Continuation of market economics

The fact that no fundamental change of political course could be expected was revealed soon after the election. The new parliamentary president Karen Demirchian had sharply criticised the too strong alignment of economic policy according to the demands of western creditors and institutions, and promised to lend more strength to social policies.

However, after one month, little remains of the fundamentally new path promised in economic policy. Any deviation from strictly the market-oriented course has been strongly rejected by President Kocharian. In the meantime, Prime Minister Sargsyn has explicitly confirmed the continuation of economic reforms, with the only proviso that these be more strongly socially cushioned, in order to “alleviate any side-effects” ( Asbarez Online, June 18, 1999).

Demirchian has since expressed similar views. When a high-ranking International Monetary Fund delegation visited Armenia in mid-June, the ex-communist described the IMF's activities there as “serious and useful” ( Asbarez Online, June 12, 1999).

The “serious” institutions of the IMF and World Bank had made the granting of new credits dependent on the outcome of the parliamentary elections. Similarly, they had coupled the agreement to further credit to the outcome of the presidential elections the year before. Not only the IMF but also the World Bank has since classified the new government as creditworthy. Shortly after the elections, World Bank president James Wolfensohn visited Armenia as part of a trip to the Caucasus, and promised the country further credits.

Without international credits, and the massive financial support of the Armenian Diaspora—above all in the US, which with one million Armenians contains the largest exile community outside Russia—the country is not viable. The economic situation of the almost completely isolated country (with the only exception of Iran, and more conditionally, Georgia) is more catastrophic than in Russia, which in contrast to Armenia at least possesses exportable raw materials.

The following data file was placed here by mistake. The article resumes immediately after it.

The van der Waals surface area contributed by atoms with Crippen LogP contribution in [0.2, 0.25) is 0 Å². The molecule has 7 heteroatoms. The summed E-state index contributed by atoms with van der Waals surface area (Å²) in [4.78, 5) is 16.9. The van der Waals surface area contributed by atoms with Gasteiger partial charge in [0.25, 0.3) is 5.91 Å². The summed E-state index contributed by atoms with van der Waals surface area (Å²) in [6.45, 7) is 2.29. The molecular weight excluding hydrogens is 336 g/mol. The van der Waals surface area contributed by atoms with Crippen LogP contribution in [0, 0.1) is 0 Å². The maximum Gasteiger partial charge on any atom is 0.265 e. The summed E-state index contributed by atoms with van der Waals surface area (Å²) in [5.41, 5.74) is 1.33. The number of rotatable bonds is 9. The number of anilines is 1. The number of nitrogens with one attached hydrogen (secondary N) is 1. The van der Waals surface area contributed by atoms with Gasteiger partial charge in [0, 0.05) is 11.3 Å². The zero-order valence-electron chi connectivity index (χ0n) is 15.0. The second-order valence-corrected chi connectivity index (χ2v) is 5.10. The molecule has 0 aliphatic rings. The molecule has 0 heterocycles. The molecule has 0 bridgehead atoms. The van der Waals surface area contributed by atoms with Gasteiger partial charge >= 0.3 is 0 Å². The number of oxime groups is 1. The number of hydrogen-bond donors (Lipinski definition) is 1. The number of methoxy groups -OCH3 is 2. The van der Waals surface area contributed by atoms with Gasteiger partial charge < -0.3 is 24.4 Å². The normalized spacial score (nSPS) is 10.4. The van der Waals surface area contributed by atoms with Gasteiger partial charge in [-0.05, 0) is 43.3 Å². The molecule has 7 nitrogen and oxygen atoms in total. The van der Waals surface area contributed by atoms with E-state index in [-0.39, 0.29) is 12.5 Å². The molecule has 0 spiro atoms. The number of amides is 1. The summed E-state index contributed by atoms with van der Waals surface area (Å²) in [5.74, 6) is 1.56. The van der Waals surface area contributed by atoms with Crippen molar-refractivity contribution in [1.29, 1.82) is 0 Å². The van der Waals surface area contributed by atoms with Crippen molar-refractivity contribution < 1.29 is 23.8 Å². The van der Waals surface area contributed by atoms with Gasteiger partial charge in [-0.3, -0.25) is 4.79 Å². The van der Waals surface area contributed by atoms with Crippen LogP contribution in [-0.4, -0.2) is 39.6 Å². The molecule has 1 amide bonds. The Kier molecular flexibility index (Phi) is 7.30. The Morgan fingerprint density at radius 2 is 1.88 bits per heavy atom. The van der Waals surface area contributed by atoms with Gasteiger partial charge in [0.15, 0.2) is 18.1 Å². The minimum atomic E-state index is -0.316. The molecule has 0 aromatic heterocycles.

According to the UN Human Development Report, some 80 percent of the Armenian population live below the poverty line. This afflicts, above all, the urban population (over two thirds of Armenians live in cities and towns), where mainly the elderly suffer. In the countryside, those with their own land can at least keep their heads above water. For this development, international creditors such as the IMF and World Bank are responsible. As in Russia and the other states of the former USSR, they have imposed austerity measures to the detriment of the poor and those dependent on employment. Meeting the fiscal and economic requirements of the IMF and World Bank will not leave much room for manoeuvre for the Armenian government to shape its policies more strongly according to the economic and social needs of the majority of the population. On the contrary, it will polarise the country even more strongly between rich and poor.

The conflict in Nagorno-Karabakh

The problems in Armenia that are also present in the other post-Soviet republics, such as corruption, nepotism, the destruction of the social security system, have been intensified by a number of other factors. These include the isolation of the country, the long-term effects of the terrible earthquake in 1988, as well as the consequences of the conflict over the Armenian enclave of Nagorno-Karabakh inside Azerbaijan.

In Soviet times, Nagorno-Karabakh, which has been inhabited by Armenians for centuries, enjoyed the status of an autonomous region inside the Soviet Republic of Azerbaijan, which at Stalin's insistence (or with regard to their Turkish allies) had been incorporated in the USSR in 1921. In practice, this autonomous status, despite the written guarantees and the counter-measures from Moscow, constantly fell victim to the political leadership in Azerbaijan, much to the chagrin of the Armenians who lived there.

After the collapse of the Soviet Union, the government of the newly independent republic of Azerbaijan ended Nagorno-Karabakh's autonomous status on November 23, 1991. According to the new Azerbaijani laws, the enclave was now just a normal part of the country. Despite their enormous military superiority, the leadership in Baku was unable to conclude the bloody war between Nagorno-Karabakh and Azerbaijan, which followed this fateful decision, in their favour. The war ended with the de facto independence of Karabakh, which linked itself to the Republic of Armenia.